The player with the higher average in a best-of-11-legs match loses about 20% of the time.

That 20% figure includes 6-5 nail-biters in which the players' averages are nearly equal, as well as games such as Jason Cullen's (86.10) 6-3 defeat of Steven Kirkby (98.04) at the UK Open Qualifiers.

Averages can be inflated by winning legs in 10 darts rather than 12 (resulting in a 20% increase in the average) and also by being beaten so thoroughly as to not be able to attempt a double in several legs.

The longer a match goes on, the likelihood of winning with a lower average, and the size of winning players' deficits in terms of that statistic, both decrease.

Few players have mastered the art of getting results from low averages to the extent of James Wade.

In 30 Players Championship victories so far this year, 10 came in matches in which Wade's opponent had the higher average, and in none of those matches did Wade average over 100.

A major factor in the success of this squeezing-blood-from-a-stone approach has been Wade's exemplary 9-2 record in last-leg deciders.

Wade seems to be content to lose several legs in a match, often by the wide margins that boost his opponents' averages, merely to refocus his efforts on winning the final leg, which he often does.

The result is that while the average PDC player can only win 20% of the matches in which his opponent scores the higher average, Wade has actually won the majority of his.

Comparatively, Van Gerwen in the Premier League is almost never in a position to have his average surpassed in a match.

Yet, his past eight losses in the event came in spite of recording an average substantially higher than that of his opponents' - including 7-5 losses to Peter Wright and Van Barneveld in this year's Premier League, despite surpassing their averages by eight and nine points respectively.

Beating Van Gerwen is all about capitalising on a few missed doubles, as no player in the PDC can match his scoring power.

That scoring power boosts Van Gerwen's average consistently but does not guarantee he'll always hit the doubles he needs.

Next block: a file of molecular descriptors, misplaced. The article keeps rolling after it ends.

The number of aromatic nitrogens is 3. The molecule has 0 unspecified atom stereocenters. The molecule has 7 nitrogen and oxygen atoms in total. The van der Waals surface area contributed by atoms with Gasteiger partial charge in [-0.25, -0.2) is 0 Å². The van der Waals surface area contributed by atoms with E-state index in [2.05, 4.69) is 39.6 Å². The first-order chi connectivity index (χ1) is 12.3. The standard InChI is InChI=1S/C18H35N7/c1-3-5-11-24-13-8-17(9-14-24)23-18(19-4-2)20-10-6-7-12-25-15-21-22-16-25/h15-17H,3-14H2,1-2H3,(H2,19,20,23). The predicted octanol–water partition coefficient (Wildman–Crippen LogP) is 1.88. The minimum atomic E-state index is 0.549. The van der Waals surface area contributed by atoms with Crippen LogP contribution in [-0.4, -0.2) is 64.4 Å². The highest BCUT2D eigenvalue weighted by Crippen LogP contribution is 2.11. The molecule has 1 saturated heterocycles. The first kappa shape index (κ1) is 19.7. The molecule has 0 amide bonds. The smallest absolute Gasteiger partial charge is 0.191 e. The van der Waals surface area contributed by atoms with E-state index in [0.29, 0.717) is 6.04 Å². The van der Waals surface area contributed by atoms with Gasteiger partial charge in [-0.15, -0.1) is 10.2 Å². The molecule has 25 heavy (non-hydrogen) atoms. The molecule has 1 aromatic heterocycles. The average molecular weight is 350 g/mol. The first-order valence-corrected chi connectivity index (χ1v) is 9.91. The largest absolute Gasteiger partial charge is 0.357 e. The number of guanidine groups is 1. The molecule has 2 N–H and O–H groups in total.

Are we too fixated on the three-dart average? It is the essential statistic of darts, yet in the short-term it tells us little about what we really want to know.

A high average is no guarantee of winning, or of an exciting match; likewise, a low average is no guarantee of losing, or of a dull contest.

As Taylor found out by passing on the opportunity to throw for the bull in that 2015 Premier League match with Van Barneveld, a 116 average is no substitute for impeccable timing.
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Re: The Ochepedia Thread

Postby Garry Murphy » Thu May 24, 2018 8:50 pm

My Eyes !!!!

do you have to copy every word from twitter ?
If you are going to copy everything why not just post a link
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Re: The Ochepedia Thread

Postby ssjsa » Thu May 24, 2018 8:53 pm

Garry Murphy wrote:My Eyes !!!!

do you have to copy every word from twitter ?
If you are going to copy everything why not just post a link


Not from Twitter. :WWWW:
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Re: The Ochepedia Thread

Postby ssjsa » Fri May 25, 2018 9:41 am

Christopher Kempf
@ochepedia

PDC-wide accuracy on the treble 20, per dart:
1st dart - 34.77%
2nd dart - 40.25%
3rd dart - 42.71%
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Re: The Ochepedia Thread

Postby ssjsa » Sun May 27, 2018 10:11 pm

Christopher Kempf
@Ochepedia

The top 5 players' averages since December for the past two Q-School classes, with the combined total averages for each.
Corey Cadby's average puts him in 4th place for the entire PDC.
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Re: The Ochepedia Thread

Postby ssjsa » Tue May 29, 2018 10:38 pm

@Ochepedia has taken a look at the combined averages for the last six months...

World number one Michael van Gerwen leading the way!
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Re: The Ochepedia Thread

Postby Lee Taylor » Wed May 30, 2018 8:55 am

Some great stats there mate.

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Re: The Ochepedia Thread

Postby ssjsa » Thu May 31, 2018 9:18 am

Christopher Kempf
@ochepedia

The top 10 tour card holders at checking out with 3 darts at a double (since December):
84.1% - Burton
82.5% - van Gerwen
81.7% - Edgar
81.0% - Dootson
80.8% - Dekker
80.7% - Cross
80.7% - Cadby
80.3% - Wade
80.2% - J. Lewis
80.1% - Clemens

Gurney is 16th, Wright is 32nd

The bottom 10:
63.0% - Jiwa
62.8% - Meikle
62.3% - Hine
62.1% - Marijanović
61.6% - Kanik
60.7% - Baxter
58.5% - J. Brown
57.1% - Temple
56.8% - Goldie
48.3% - Darbyshire
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Re: The Ochepedia Thread

Postby ssjsa » Thu May 31, 2018 4:43 pm

WHEN Rob Cross won the right to throw first before the deciding leg of his 2018 World Championship semi-final against Michael van Gerwen he gained a decisive advantage.